Sheila Raye Charles — daughter of legendary performer Ray Charles — will be singing and sharing at 6 p.m. Thursday at Cornerstone United Methodist as a part of the church’s Celebrate Recovery program. The 12-step program is open for anyone with hurt, habit or hang-up. They eat together, praise and worship together and alternate weeks of lessons and testimonies.
“Sheila will be leading us in the praise and worship segment and she will be the one who shares her testimony that night,” program coordinator, Rhonda Dunlap, said. “After she shares her testimony, we are going to eat dessert and just hang out with her.”
Charles didn’t grow up bouncing on her father’s lap or have him there to attend all of her school functions. In fact, Sheila had a relationship restricted to phone calls until she was 12.
“As I got older, I really wanted to perform and sing, and I also wanted to build an intimate relationship with my father,” Charles said. “So, my mother called my father and told him I was moving to Los Angeles and wanted to attend a performing arts school. He lived there and I was so excited about meeting him and finally building a relationship with him, but it was unfortunately hard. My father’s life consisted of music, women and children, in that order. Once I got there, I had to make an appointment to see him and all of my dreams of getting to be with him were soon depleted. With all of the things going on in his life, it was hard for any of his children to get into an intimate relationship with our father.”
Sheila Charles’ life was one filled with turmoil over her father, and battling addiction to drugs that started early in her life.
“I started off in junior high school, just drinking a beer or smoking a joint, but I couldn’t understand the feelings of sadness and sorrow and always wanting to escape. I believe a lot of these feelings were because of abandonment issues that I felt for my father and the sexual abuse I experienced as a little girl. I eventually ended up having a 20-year crack cocaine addiction that caused me to lose everything.”
Sheila was in federal prison three times, had battled drug abuse, gave birth to three cocaine-addicted babies and lost custody of all five of her children. All of these things are what Charles describes as the ultimate pit of hell. By her third prison sentence, Charles’ mother had died and her father refused to speak with her. It was in her jail cell that she decided she no longer wanted to live in the hell that was her life.
“I ended up on the concrete floor of the federal prison, had fallen off my bunk, crying out to god. I told god to save me or take my life, because I couldn’t live like that anymore, and god spoke to me. I don’t care how crazy people think that sounds, I will attest to any man, woman and child that god is real and answered me audibly. I could hear him fill up that whole room. God told me to turn my life over to him; my life, my will, my career, my children. He told me if I gave myself to him that he would turn everything around and would give everything back that the devil had stolen,” Charles said. “I lied on that floor and told him that I was his. He filled me up with his holy spirit and showed me how to minister his work to his people.”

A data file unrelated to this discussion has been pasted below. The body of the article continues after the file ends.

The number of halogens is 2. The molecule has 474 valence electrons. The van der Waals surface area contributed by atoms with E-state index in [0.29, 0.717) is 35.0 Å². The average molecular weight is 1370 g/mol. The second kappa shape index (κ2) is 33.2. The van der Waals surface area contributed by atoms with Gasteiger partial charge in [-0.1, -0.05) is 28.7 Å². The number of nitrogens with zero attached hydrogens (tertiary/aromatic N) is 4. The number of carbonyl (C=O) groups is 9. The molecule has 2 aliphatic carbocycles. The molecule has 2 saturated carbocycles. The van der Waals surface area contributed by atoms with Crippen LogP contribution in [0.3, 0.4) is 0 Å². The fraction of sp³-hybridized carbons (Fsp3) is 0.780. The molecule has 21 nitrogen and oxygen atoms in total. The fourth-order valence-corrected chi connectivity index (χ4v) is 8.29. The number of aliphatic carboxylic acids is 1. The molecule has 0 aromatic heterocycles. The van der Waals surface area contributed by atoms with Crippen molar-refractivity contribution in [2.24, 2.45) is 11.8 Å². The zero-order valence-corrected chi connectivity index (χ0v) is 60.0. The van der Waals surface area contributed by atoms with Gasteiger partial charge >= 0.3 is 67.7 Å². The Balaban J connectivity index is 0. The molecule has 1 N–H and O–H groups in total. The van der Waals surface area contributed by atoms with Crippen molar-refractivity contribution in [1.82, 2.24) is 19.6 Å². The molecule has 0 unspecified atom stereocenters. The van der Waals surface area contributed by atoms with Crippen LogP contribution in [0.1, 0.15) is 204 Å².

Following release from her third prison sentence, Charles travels the country and sings her father’s music as well as gospel, while also spreading her story and preaching god’s word. She has visited 29 jails and prisons in seven states. She has been to five of these facilities more than once. She has shared her story at more than 218 churches, recovery groups and service organizations.
Charles has turned her life around, keeping sober, marrying the man who travels with her, and has even gained permission to contact her children.
“Two years ago god opened the doors to the court,” Charles said. “The court and government line of child protection services and the foster parents all petitioned for me to never see my children again and lost. These people never believed, never believed that I would change, and I did.”
Although Charles was never close to her father and he never got the chance to witness what she would do with her life, she still believes he is proud of her for continuing his legacy.
“I know that my father is in heaven, he did know god. I know he is looking down upon my life and he is praising god for saving his child. He didn’t know how to save me, because he couldn’t; only god could,” Charles said. “I know he is up there saying go, girl, go, because I am continuing his legacy.